Crowded Religious Tourism at the Vatican

Just about everyone that visits Rome heads to the Vatican for a day (for the more religious tourists, it might be a few trips). There’s art and architecture there for those who aren’t religious, and that’s what I went to see with my parents. For the non-religious, there’s also the experience of visiting the world’s smallest country, but there is no immigration checkpoint unless you count the security lines to enter St. Peter’s Basilica and the Vatican museum.

vatican crowd
Welcome to the Vatican

My father thought ahead and reserved timed tickets for the Vatican museum and Sistine Chapel (no tickets are necessary for St. Peter’s Basilica). By the time we arrived at the enormous fortification walls of the Vatican around 10 in the morning, the line for those without reserved tickets was almost a mile long — stretching out in the summer sun toward the subway station. We discovered that our timed tickets were meaningless — we could’ve arrived earlier or later without standing on the painfully-long line. Of course, as soon as we entered the Vatican, we had to stand on line to exchange the reserved tickets for regular tickets and then on another line for security.

Not as crowded outside

We followed the signs and walked around the rooms full of art. The Vatican museum can be described as an artistic history of Christian art. There’s also some pre-Christianity Roman artwork that I found more interesting because it provided a bit of a change. Of course, there’s also a large section of Egyptian artifacts, some of which are quite interesting but not as impressive as the Egyptian exhibit at the Metropolitan Museum of Art in New York.


As the day wore on, we walked more quickly through the rooms of paintings (religious art gets repetitive). We stopped every now and then for the more famous works of art, or the more interesting works. I found one work that looks like it includes Bill Murray, proving his immortal brilliance. I was also surprised to find a portrait of what was supposed to be a saint, but looked like the Incredible Hulk (or maybe just Lou Ferrigno without the green body paint). I originally thought it was a painting of Samson, but I was wrong.

bill murray vatican
Is that Bill Murray on the right?

After hours of walking through the hallways full of art and feeling fatigued just before lunchtime, we came to the Sistine Chapel. I was finally able to see Michelangelo’s magnificent painting. It’s beautiful, and much larger than I had imagined from reading about it in art books years ago — I always thought the central image of God and Adam was larger than the other portions, but I was incorrect. The atmosphere in the Sistine Chapel, however, was disappointing.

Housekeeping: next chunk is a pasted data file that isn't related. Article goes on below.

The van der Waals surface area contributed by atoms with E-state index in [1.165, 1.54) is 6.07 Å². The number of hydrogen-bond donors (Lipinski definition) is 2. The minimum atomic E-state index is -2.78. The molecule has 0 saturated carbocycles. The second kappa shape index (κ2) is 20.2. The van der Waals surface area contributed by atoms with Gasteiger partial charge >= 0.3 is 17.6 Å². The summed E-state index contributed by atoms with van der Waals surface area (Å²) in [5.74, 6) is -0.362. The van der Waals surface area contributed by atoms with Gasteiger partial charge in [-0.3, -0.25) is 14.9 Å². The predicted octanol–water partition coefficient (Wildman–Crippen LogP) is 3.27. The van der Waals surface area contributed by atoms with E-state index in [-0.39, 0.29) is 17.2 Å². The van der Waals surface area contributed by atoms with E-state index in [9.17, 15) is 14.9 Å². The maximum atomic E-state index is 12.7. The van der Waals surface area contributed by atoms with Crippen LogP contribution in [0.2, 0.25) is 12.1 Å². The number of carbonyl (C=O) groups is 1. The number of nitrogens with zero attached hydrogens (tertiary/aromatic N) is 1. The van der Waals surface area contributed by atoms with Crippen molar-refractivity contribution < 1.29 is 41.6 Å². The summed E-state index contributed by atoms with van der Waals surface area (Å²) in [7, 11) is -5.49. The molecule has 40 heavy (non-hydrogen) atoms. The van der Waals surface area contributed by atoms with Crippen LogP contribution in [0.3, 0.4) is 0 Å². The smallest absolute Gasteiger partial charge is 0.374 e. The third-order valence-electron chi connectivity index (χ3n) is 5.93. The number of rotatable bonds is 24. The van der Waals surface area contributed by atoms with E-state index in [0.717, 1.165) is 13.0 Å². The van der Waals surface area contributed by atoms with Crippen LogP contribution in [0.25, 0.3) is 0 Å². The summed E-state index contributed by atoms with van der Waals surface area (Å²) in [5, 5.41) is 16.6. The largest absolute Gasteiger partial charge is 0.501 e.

vatican painting
That’s one badass saint

The Sistine Chapel is the one place in the Vatican in which visitors are not allowed to take photos, even without a flash. There are still some people who don’t follow that rule and run the risk of getting scolded by security. The chapel is also crowded to the point that it’s not easy to navigate from one end to the other — and with everyone staring up at the ceiling, it’s more likely that you’ll bump into more than a few other tourists. Security constantly reminds visitors to be quiet, which they aren’t, and to take in your view quickly and leave before it gets more crowded.

vatican art
Michelangelo wasn’t the only one to paint the Vatican walls

We exited the chapel and walked into the Vatican cafeteria for lunch. A decent salad with a bottle of water was 9 euros, which is less expensive than I had expected. It wasn’t easy to find an open seat, but we managed to find a few people getting up to leave as we entered. We rested just enough to regain energy to walk back out through the city walls and around to St. Peter’s Basilica. By the time we exited the Vatican museum, the line to get in was even longer and the heat grew more oppressive (really, don’t go to the Vatican museum without an advance ticket unless you arrive the minute it opens in the morning).

vatican ceiling
Constantly looking up at the ceiling of the museum

I could’ve done without much of the artwork in the Vatican museum, and would’ve been satisfied with only visiting the Sistine Chapel, assuming a smaller crowd and a bit more time to appreciate Michelangelo’s work. To visit such a site that I’ve longed to see only to be disappointed by the atmosphere, made the day more exhausting — the excitement was nearly sucked out.

 Have you ever longed to visit someplace only to be disappointed, not by the site itself but by the actual experience?

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